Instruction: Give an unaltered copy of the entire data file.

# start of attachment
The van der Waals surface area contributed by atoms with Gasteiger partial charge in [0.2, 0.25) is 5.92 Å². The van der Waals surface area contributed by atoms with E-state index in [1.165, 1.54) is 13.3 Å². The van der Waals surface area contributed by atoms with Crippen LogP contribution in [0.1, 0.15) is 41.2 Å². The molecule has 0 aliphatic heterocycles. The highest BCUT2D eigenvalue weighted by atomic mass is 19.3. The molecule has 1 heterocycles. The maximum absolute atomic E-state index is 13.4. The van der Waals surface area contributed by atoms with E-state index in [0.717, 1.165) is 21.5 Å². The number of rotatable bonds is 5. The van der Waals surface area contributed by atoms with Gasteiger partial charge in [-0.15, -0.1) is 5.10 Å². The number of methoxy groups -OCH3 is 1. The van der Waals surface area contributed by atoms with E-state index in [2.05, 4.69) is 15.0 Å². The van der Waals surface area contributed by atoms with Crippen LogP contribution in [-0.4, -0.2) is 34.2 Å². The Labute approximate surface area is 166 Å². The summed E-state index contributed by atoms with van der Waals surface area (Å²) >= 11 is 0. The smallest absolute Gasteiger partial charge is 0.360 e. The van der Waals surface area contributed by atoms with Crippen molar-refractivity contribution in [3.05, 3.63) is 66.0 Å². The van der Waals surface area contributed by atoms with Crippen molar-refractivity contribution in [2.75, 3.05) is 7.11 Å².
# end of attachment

The van der Waals surface area contributed by atoms with Gasteiger partial charge in [0.2, 0.25) is 5.92 Å². The van der Waals surface area contributed by atoms with E-state index in [1.165, 1.54) is 13.3 Å². The van der Waals surface area contributed by atoms with Crippen LogP contribution in [0.1, 0.15) is 41.2 Å². The molecule has 0 aliphatic heterocycles. The highest BCUT2D eigenvalue weighted by atomic mass is 19.3. The molecule has 1 heterocycles. The maximum absolute atomic E-state index is 13.4. The van der Waals surface area contributed by atoms with E-state index in [0.717, 1.165) is 21.5 Å². The number of rotatable bonds is 5. The van der Waals surface area contributed by atoms with Gasteiger partial charge in [-0.15, -0.1) is 5.10 Å². The number of methoxy groups -OCH3 is 1. The van der Waals surface area contributed by atoms with E-state index in [2.05, 4.69) is 15.0 Å². The van der Waals surface area contributed by atoms with Crippen LogP contribution in [-0.4, -0.2) is 34.2 Å². The Labute approximate surface area is 166 Å². The summed E-state index contributed by atoms with van der Waals surface area (Å²) >= 11 is 0. The smallest absolute Gasteiger partial charge is 0.360 e. The van der Waals surface area contributed by atoms with Crippen molar-refractivity contribution in [3.05, 3.63) is 66.0 Å². The van der Waals surface area contributed by atoms with Crippen molar-refractivity contribution in [2.75, 3.05) is 7.11 Å².